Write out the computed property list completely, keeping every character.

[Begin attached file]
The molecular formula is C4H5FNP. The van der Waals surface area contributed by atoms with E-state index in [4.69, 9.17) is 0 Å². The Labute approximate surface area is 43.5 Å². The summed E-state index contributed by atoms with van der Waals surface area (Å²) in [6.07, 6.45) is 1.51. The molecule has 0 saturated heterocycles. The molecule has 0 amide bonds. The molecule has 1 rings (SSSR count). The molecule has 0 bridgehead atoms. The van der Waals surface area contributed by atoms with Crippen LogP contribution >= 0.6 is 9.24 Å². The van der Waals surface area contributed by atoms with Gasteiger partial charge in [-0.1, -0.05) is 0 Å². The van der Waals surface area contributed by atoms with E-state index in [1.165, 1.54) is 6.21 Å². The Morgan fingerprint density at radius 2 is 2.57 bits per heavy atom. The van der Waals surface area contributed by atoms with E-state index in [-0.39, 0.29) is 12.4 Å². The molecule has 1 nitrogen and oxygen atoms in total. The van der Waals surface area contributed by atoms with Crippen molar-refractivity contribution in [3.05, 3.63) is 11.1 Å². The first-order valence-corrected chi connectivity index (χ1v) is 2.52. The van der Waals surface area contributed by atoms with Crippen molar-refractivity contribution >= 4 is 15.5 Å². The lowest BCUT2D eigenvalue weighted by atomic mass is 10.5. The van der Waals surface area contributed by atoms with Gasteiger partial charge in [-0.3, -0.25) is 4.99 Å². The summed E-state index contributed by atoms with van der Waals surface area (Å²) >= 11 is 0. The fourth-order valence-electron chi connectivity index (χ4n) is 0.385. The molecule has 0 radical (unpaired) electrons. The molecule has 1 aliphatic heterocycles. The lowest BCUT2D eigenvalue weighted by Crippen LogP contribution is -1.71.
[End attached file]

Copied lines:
The molecular formula is C4H5FNP. The van der Waals surface area contributed by atoms with E-state index in [4.69, 9.17) is 0 Å². The Labute approximate surface area is 43.5 Å². The summed E-state index contributed by atoms with van der Waals surface area (Å²) in [6.07, 6.45) is 1.51. The molecule has 0 saturated heterocycles. The molecule has 0 amide bonds. The molecule has 1 rings (SSSR count). The molecule has 0 bridgehead atoms. The van der Waals surface area contributed by atoms with Crippen LogP contribution >= 0.6 is 9.24 Å². The van der Waals surface area contributed by atoms with Gasteiger partial charge in [-0.1, -0.05) is 0 Å². The van der Waals surface area contributed by atoms with E-state index in [1.165, 1.54) is 6.21 Å². The Morgan fingerprint density at radius 2 is 2.57 bits per heavy atom. The van der Waals surface area contributed by atoms with E-state index in [-0.39, 0.29) is 12.4 Å². The molecule has 1 nitrogen and oxygen atoms in total. The van der Waals surface area contributed by atoms with Crippen molar-refractivity contribution in [3.05, 3.63) is 11.1 Å². The first-order valence-corrected chi connectivity index (χ1v) is 2.52. The van der Waals surface area contributed by atoms with Crippen molar-refractivity contribution >= 4 is 15.5 Å². The lowest BCUT2D eigenvalue weighted by atomic mass is 10.5. The van der Waals surface area contributed by atoms with Gasteiger partial charge in [-0.3, -0.25) is 4.99 Å². The summed E-state index contributed by atoms with van der Waals surface area (Å²) >= 11 is 0. The fourth-order valence-electron chi connectivity index (χ4n) is 0.385. The molecule has 0 radical (unpaired) electrons. The molecule has 1 aliphatic heterocycles. The lowest BCUT2D eigenvalue weighted by Crippen LogP contribution is -1.71.